Social workers have changed their mind about whether a young girl is at risk living with her aunt, months after they rushed through a report saying she was not.
A court is now deciding who should have full time custody - the aunt, the father, or another relative whom she is living with now.
The shortcomings of the safety report by Oranga Tamariki about a young girl have been revealed in the Masterton Family Court.
A social worker in February reported to a judge the girl was safe with her aunt.
But the same social worker has now told the court there were concerns, and these had a lot to do with the girl being coached by the aunt to make accusations against her father.
Judge Catriona Doyle expressed frustration that so much "time has been lost".
The socal worker rushed the report through in 48 hours in February, only after a judge summonsed the Wairarapa branch manager to court to explain the months in delays in doing the safety report.
That first report found no safety concerns with the aunt's care.
However, a second safety report finished on Monday, a day before the three-day Family Court hearing began, said Oranga Tamariki was concerned for the child's "emotional wellbeing" in the aunt's care.
The social worker told the court there were two concerns: the aunt did not understanding that the girl's relationship with her father was important.
The court had ordered supervised access for him after the aunt got a temporary parenting order in September, but he has had just a handful of visits with his daughter since.
The second concern was about the "coaching".
The court heard that police believed the aunt coached the girl to talk about her father engaging in sexual behaviour in front of her.
"She wanted to practice with me, practise three times so I don't get muddled up," the girl told police in an evidential video interview in March 2018.
Detective Sergeant Matthew Wasson told the court: "It became very apparent to my team and I that effectively [the girl] had been coached prior to the interview ... which creates some difficulties because obviously then it becomes not necessarily [the girl's] words but words that she had been taught to repeat."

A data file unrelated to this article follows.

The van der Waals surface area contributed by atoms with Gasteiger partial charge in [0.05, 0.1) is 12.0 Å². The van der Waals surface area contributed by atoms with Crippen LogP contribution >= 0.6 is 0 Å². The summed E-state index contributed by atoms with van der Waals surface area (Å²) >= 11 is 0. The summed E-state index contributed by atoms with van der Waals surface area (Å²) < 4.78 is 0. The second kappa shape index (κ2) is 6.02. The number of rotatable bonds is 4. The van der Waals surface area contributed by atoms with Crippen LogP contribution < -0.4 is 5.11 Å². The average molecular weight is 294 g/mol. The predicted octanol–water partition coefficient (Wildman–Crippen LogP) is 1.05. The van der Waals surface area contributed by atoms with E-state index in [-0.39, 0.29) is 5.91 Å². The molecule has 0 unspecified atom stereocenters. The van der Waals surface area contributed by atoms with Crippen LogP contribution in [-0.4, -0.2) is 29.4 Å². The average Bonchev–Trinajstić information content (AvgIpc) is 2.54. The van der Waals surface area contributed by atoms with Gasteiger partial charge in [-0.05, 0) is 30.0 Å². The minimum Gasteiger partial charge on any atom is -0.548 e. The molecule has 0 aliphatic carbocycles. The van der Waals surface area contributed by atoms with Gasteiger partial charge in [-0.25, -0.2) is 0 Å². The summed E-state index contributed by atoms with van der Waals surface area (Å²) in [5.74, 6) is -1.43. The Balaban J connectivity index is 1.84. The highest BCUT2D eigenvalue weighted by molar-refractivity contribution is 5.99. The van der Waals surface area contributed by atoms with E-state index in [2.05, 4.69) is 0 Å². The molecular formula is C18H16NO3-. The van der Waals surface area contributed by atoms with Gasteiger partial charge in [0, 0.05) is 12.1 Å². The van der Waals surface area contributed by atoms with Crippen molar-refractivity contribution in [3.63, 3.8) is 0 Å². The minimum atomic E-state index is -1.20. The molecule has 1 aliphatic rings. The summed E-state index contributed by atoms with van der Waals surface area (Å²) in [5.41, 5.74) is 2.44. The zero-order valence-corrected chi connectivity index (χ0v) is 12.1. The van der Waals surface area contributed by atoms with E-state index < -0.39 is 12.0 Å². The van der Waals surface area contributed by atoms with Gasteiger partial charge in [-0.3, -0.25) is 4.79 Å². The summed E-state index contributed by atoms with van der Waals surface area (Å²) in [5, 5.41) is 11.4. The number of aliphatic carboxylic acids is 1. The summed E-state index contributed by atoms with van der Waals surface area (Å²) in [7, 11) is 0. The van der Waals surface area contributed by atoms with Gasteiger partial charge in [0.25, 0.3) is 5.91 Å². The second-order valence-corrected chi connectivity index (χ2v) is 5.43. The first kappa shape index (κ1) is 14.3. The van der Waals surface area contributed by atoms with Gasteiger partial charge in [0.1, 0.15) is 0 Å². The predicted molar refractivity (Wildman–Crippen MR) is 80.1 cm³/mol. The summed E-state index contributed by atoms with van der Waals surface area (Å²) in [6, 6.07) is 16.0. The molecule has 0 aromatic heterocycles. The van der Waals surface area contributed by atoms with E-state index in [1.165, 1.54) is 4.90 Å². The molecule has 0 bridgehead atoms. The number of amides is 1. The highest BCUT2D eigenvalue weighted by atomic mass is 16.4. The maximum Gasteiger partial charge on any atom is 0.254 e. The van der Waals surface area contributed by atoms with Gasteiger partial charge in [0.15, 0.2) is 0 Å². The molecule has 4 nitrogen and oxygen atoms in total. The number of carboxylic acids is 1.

Police abandoned their investigation of the father after that.
They and Oranga Tamariki both said they had earlier advised the aunt not to talk to her niece about the issues.
Judge Catriona Doyle asked the social worker why it had taken until one day before the hearing this week for Oranga Tamariki to come up with information the court asked for last October.
"It seems to me like all that information has been with the ministry for years," the judge said.
The social worker told the court it was only after her first report in February that more disclosures led to the evidential video interview, and the problem of the girl being coached arose.
Police still wanted to talk to the father, Mr Wasson said, but it was more about parenting styles, and there would be no charges.
Since February, the girl had been removed from the aunt at the order of the court and was living with another relative.
Yet Oranga Tamariki, when RNZ first asked it in February about the long delay in the production of the safety report said: "A protective aunt already had an interim parenting order and the child was safe with her.
"It [the case] does not relate to a care and protection matter, where safety was a concern," regional manager Grant Bennett said.
But this was said by Mr Bennett before his agency had actually done a safety assessment of either the aunt or the father.
The child's lawyer complained that Mr Bennett's statement was misleading because safety was an issue.
In court this week, the social worker said that from previous assessments up until mid-2017, "the ministry have always been confident and left [the girl] in [her father's] care".
RNZ has requested the judge make available her final ruling on who the girl should live with.